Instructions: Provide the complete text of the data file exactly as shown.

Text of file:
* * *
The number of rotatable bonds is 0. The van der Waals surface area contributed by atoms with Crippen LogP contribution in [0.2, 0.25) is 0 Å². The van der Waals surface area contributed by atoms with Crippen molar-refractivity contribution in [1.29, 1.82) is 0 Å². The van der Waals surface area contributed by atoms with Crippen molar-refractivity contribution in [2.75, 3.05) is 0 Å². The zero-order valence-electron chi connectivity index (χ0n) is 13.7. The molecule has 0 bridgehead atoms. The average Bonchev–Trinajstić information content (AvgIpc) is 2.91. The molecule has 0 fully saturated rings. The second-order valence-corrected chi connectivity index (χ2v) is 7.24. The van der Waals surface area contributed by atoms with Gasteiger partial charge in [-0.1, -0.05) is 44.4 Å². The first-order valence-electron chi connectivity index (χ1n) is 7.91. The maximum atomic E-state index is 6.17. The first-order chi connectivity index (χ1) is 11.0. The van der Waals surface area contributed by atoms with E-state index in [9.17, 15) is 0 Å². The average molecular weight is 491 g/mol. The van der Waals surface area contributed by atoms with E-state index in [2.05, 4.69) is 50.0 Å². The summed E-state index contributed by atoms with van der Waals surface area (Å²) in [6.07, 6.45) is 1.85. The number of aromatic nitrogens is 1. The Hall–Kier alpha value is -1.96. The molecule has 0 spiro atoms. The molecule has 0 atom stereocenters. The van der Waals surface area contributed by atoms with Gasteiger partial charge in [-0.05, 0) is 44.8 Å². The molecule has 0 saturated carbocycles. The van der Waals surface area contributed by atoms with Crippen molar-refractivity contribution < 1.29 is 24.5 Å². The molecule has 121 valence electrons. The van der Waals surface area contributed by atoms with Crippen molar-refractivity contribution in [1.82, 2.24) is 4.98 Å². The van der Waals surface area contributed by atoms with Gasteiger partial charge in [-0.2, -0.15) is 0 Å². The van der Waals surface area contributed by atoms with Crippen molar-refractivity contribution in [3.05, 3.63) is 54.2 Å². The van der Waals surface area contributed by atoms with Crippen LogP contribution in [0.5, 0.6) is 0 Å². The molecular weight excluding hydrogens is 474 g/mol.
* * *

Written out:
The number of rotatable bonds is 0. The van der Waals surface area contributed by atoms with Crippen LogP contribution in [0.2, 0.25) is 0 Å². The van der Waals surface area contributed by atoms with Crippen molar-refractivity contribution in [1.29, 1.82) is 0 Å². The van der Waals surface area contributed by atoms with Crippen molar-refractivity contribution in [2.75, 3.05) is 0 Å². The zero-order valence-electron chi connectivity index (χ0n) is 13.7. The molecule has 0 bridgehead atoms. The average Bonchev–Trinajstić information content (AvgIpc) is 2.91. The molecule has 0 fully saturated rings. The second-order valence-corrected chi connectivity index (χ2v) is 7.24. The van der Waals surface area contributed by atoms with Gasteiger partial charge in [-0.1, -0.05) is 44.4 Å². The first-order valence-electron chi connectivity index (χ1n) is 7.91. The maximum atomic E-state index is 6.17. The first-order chi connectivity index (χ1) is 11.0. The van der Waals surface area contributed by atoms with E-state index in [9.17, 15) is 0 Å². The average molecular weight is 491 g/mol. The van der Waals surface area contributed by atoms with E-state index in [2.05, 4.69) is 50.0 Å². The summed E-state index contributed by atoms with van der Waals surface area (Å²) in [6.07, 6.45) is 1.85. The number of aromatic nitrogens is 1. The Hall–Kier alpha value is -1.96. The molecule has 0 spiro atoms. The molecule has 0 atom stereocenters. The van der Waals surface area contributed by atoms with Gasteiger partial charge in [-0.05, 0) is 44.8 Å². The molecule has 0 saturated carbocycles. The van der Waals surface area contributed by atoms with Crippen molar-refractivity contribution < 1.29 is 24.5 Å². The molecule has 121 valence electrons. The van der Waals surface area contributed by atoms with Crippen molar-refractivity contribution in [1.82, 2.24) is 4.98 Å². The van der Waals surface area contributed by atoms with Gasteiger partial charge in [-0.2, -0.15) is 0 Å². The van der Waals surface area contributed by atoms with Crippen molar-refractivity contribution in [3.05, 3.63) is 54.2 Å². The van der Waals surface area contributed by atoms with Crippen LogP contribution in [0.5, 0.6) is 0 Å². The molecular weight excluding hydrogens is 474 g/mol.